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August 24, 2007


By: E.B. Alston

A History Lesson

Topsail-Island

USS North Carolina

Topsail Island, NC - Read the first paragraph twice. Italics added. The dotted lines indicate where I left out the gory details

VI The Moslem Conquest

“The Moslem conquest of India is probably the bloodiest story in history. It is a discouraging tale, for its evident moral is that civilization is a precarious thing, whose delicate complex of order and liberty, culture and peace may at any time be overthrown by barbarians invading from without or multiplying within. The Hindus had allowed their strength to be wasted in internal division and war; they had adopted religions like Buddhism and Jainism, which unnerved them for the tasks of life; they had failed to organize their forces for the protection of their frontiers and their capitals, their wealth and their freedom, from the hordes of Scythians, Huns, Afghans, and Turks hovering about India’s boundaries and waiting for national weakness to let them in. For four hundred years (600-1000 A.D.) India invited conquest; and at last it came.

The first Moslem attack was a passing raid upon Multan, in the western Junjab (664 A.D.). Similar raids occurred at the convenience of the raiders during the next three centuries, with the result that the Moslems established themselves in the Indus valley about the same time their Arab co-religionists in the west were fighting the battle of Tours(732 A.D.) for the mastery of Europe. But the real Moslem conquest of India did not come till the turn of the first millennium after Christ.

In the year 997, a Turkish chieftain by the name of Mahmud became the sultan of a little state of Ghazni in Eastern Afganistan. Mamud knew that his throne was young and poor, and saw that India, across the border, was old and rich; the conclusion was obvious. Pretending a holy zeal for destroying Hindu idolatry, he swept across the frontier with a force inspired by a pious aspiration for booty. He met the unprepared Hindus at Bhimnagar, slaughtered them, pillaged their cities, destroyed their temples, and carried away the accumulated treasures of centuries.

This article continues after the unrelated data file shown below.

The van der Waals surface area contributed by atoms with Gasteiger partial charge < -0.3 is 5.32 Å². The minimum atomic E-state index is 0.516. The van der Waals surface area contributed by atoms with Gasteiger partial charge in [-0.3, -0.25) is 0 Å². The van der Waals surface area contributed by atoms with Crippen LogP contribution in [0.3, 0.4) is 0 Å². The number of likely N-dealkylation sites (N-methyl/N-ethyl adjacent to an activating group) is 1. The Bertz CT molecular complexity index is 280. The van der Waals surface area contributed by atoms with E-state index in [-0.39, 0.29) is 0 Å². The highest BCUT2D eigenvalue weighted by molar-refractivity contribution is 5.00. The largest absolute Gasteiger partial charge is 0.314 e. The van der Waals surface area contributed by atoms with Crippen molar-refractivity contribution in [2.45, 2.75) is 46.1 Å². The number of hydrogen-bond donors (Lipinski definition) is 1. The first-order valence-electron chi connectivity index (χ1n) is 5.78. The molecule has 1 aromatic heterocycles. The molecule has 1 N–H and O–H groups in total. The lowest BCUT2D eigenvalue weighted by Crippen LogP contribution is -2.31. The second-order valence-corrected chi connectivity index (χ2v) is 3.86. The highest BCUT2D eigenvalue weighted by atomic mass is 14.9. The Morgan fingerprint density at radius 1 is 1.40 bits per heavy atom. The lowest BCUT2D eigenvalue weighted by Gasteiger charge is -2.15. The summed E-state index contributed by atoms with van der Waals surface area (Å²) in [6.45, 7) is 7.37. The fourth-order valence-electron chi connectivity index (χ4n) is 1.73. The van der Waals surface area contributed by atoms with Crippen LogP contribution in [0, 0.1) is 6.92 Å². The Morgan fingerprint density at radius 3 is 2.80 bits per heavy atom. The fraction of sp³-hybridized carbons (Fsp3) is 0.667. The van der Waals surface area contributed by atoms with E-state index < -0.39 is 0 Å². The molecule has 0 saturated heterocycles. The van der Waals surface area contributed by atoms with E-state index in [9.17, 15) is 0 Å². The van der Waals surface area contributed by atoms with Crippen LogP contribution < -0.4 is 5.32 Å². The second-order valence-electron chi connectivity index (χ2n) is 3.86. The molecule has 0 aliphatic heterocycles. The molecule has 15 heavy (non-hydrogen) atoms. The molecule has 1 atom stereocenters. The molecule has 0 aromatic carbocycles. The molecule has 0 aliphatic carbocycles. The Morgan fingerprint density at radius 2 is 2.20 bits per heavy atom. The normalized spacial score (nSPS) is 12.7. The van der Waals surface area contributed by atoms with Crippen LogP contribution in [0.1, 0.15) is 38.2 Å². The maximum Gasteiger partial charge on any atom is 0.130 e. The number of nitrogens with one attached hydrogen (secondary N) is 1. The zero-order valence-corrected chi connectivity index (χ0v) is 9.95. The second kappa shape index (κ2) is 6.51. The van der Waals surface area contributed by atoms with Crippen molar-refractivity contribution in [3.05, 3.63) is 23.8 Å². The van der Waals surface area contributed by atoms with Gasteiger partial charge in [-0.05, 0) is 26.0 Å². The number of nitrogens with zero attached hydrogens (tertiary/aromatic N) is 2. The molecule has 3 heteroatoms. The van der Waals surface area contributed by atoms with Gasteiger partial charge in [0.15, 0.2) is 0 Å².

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Each winter Mahmud descended into India, filled his treasure chest with spoils, and amused his men with full freedom to pillage and kill. Each spring he returned to his capital richer than before.
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Six years later he sacked another opulent city in northern India, Somnath, killed all its fifty thousand inhabitants, and dragged its wealth to Ghazini. In the end he became, perhaps, the richest king that history has ever known. Sometimes he spared the population of the ravaged cities, and took them home to be sold as slaves; but so great was the number of such captives that after some years no one could be found to offer more than a few shillings for a slave.”

The Story of Civilization-Our Oriental Heritage by Will Durant
Simon and Schuster-New York 1954
Pages 459-460

“Those who are ignorant of history are doomed to repeat it.” Herodotus

None of our political leaders know this, or, if they do, they haven’t taken its lesson to heart.

The clock is ticking. Will we, can we, rise to the challenge. We don’t have four hundred years.

Gene Alston

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